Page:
Translation:Sarah is on a diet; she only eats cabbage.
My sample was biased. Your second comment prompted me to widen my survey. The Scots say 'a diet' (I live in Scotland now), no Welsh input, the English and the Irish are ambivalent but the South Africans are quite happy with 'on diet' (I lived there for 50 years). I guess I will have to make yet another change to my English language usage.
'Sarah is on a diet and she only eats cabbage' what is wrong with that? Of course the extra 'end'. I guess this is a very typical mistake you do and very frustrating. As your proficiency increases, so does your speed, and you will be much more liable to add a ´missing´ word or miss a trivial one. Not much that can be done about it, to pay more attention to such trivialities, is, as indicated, somewhat counter-productive. Am I the only one to meet with such frustrations? It has nothing to do with your understanding and using French.
In what sense does the meaning of ´she is on a diet, she only eats cabbage' change drastically when you add an 'and' because it seems smoother in English? True in certain contexts the presence of a three-letter word will make a drastic change such as
Il ne mange pas que du chou
il ne mange que du chou
then you should pay attention. My point is that the purpose of all those exercises is to build up your reflexes so you do not have to think, just as you build up muscles doing push-ups. I was only presenting a source of frustration, to which there is little remedy save gritting your teeth, wondering if that was being shared.
I understood you to be talking about paying attention to "trivialities" in general, not this sentence in particular.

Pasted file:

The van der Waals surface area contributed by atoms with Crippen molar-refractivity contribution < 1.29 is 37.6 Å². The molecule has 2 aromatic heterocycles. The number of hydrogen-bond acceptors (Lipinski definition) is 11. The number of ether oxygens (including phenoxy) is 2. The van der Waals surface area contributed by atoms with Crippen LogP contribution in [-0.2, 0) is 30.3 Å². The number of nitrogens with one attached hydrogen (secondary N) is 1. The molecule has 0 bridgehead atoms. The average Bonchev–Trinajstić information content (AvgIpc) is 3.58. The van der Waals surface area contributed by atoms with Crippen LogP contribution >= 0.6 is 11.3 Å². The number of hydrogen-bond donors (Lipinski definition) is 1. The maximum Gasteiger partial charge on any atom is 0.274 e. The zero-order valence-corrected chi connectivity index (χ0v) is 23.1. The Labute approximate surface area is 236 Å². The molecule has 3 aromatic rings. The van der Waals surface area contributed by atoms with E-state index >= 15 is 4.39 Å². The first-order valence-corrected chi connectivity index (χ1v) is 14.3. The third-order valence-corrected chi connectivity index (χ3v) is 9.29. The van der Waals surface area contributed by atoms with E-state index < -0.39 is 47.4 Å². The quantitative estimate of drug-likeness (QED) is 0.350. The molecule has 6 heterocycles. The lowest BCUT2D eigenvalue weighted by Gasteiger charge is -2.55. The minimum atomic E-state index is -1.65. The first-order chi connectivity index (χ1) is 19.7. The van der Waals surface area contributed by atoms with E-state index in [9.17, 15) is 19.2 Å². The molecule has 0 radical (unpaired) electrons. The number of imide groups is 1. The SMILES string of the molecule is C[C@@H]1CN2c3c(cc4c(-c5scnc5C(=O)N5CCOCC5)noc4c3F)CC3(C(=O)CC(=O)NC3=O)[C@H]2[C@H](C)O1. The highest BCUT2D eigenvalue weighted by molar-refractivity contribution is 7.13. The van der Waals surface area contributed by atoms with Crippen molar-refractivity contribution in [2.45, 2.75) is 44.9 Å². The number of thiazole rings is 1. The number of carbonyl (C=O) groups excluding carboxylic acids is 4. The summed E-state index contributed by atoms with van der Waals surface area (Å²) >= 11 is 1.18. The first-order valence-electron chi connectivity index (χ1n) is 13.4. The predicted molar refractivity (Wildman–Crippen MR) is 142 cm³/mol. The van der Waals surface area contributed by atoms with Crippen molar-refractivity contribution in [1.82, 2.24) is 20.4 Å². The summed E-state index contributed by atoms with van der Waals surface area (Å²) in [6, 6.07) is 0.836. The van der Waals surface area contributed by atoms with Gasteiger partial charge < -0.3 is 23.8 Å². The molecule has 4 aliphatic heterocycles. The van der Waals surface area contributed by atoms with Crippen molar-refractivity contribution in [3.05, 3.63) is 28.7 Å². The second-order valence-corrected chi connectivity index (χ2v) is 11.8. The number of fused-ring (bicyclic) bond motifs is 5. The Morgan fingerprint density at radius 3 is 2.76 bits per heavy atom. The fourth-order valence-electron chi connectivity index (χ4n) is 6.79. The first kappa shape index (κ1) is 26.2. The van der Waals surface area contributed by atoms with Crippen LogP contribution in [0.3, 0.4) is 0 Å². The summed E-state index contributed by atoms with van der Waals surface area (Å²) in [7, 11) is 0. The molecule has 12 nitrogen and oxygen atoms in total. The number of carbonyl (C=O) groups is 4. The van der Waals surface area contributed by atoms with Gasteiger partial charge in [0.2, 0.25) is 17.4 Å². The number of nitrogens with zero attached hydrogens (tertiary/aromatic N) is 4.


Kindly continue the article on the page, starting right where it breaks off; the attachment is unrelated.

You will only be able to distinguish the important "trivialities" from the unimportant "trivialities" if you pay attention to the unimportant ones as well.
It is important to quickly and automatically sense meanings and express yourself, if you get into the habit of painstakingly spell out each word letter by letter, each sentence word by word, you will do very well on Duo indeed, I do not deny this, but it will hamper you in real life. But this is my opinion, which I may not share with everyone (maybe with no one?)
Particular about this sentence about Sarah being on a diet, but I took it to be representative of a more general phenomenon of innocent absentmindedness. Of course some acts of 'innocent' absentmindedness in life could have fatal consequences (such as when driving a car).
The placement of "que". But in this sentence there is only one choice.
The choice in English is effectively redundant. Although "she only eats cabbage" tells us that she does not drink the cabbage, we probably knew that already.
Although most English speakers will understand this as synonymous with "she eats only cabbage", it actually is not. It is technically incorrect (as a translation). And if she drinks kale smoothies then it is factually inaccurate as well.